By John Kinsella
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Additional info for Disclosed Poetics: Beyond Landscape and Lyricism
A language was lost when the Dutch drainage engineers showed the English the way to isolate and leave the fen people high and dry. Inland waterways, shorelines. So, writing the pastoral of the fens, beaches were my silent reference point. Difference and distance clarify. The draining of the land effectively desexualised, and made less threatening, the landscape. Its fluidity, its abjection was dried out. 40 Pastoral, landscape, place A witnessing of nakedness on the beach can facilitate early sexual experience.
But though temperamentally unstrung, Gordon put his soul into his writings, and justly won for himself an enviable reputation as a true songster. He possessed a keen sense for manliness and natural beauty. Between his poems and Marcus Clarke’s Preface to them, there is as much difference as between chalk and cheese. Yet despite this criticism of the weird penpainting above, after making due allowances for the peculiarities of Eastern conditions, there is a great deal in it that is true and applicable to certain parts of Australia.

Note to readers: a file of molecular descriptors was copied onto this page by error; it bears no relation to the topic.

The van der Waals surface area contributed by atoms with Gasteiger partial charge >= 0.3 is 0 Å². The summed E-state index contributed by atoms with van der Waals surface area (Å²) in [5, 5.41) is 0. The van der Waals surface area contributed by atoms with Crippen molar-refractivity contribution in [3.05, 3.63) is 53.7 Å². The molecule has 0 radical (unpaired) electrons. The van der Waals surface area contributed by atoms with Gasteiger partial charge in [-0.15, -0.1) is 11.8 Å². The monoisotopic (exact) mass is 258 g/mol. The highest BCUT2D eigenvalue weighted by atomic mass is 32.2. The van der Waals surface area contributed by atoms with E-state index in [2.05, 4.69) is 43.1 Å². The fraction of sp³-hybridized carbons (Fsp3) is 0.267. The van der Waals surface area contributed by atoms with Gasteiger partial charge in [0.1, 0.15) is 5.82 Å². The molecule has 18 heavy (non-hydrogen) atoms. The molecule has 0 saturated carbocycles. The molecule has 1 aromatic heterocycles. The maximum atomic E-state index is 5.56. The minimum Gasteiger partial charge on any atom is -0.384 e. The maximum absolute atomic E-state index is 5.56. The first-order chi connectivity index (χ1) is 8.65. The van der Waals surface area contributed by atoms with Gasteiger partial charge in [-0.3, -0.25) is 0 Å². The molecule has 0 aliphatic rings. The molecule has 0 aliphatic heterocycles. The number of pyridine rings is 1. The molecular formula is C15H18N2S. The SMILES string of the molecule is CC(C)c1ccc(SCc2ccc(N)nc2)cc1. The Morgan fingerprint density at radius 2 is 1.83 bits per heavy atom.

When they do appear, they are hyper-real and come loaded with portent and death. The parrot (oh, a rosella is a type of parrot), the wallaby, or the kangaroo (the latter two are closely related), even deployed as clichés, should never be written off. Let’s take a look at a few uses of ‘parrots’ in colonial Australian poetry. Here’s the opening of Richard Whately’s ‘There is a Place in Distant Seas’: There is a place in distant seas Full of contrarieties: There, beasts have mallards’ bills and legs, Have spurs like cocks, like hens lay eggs.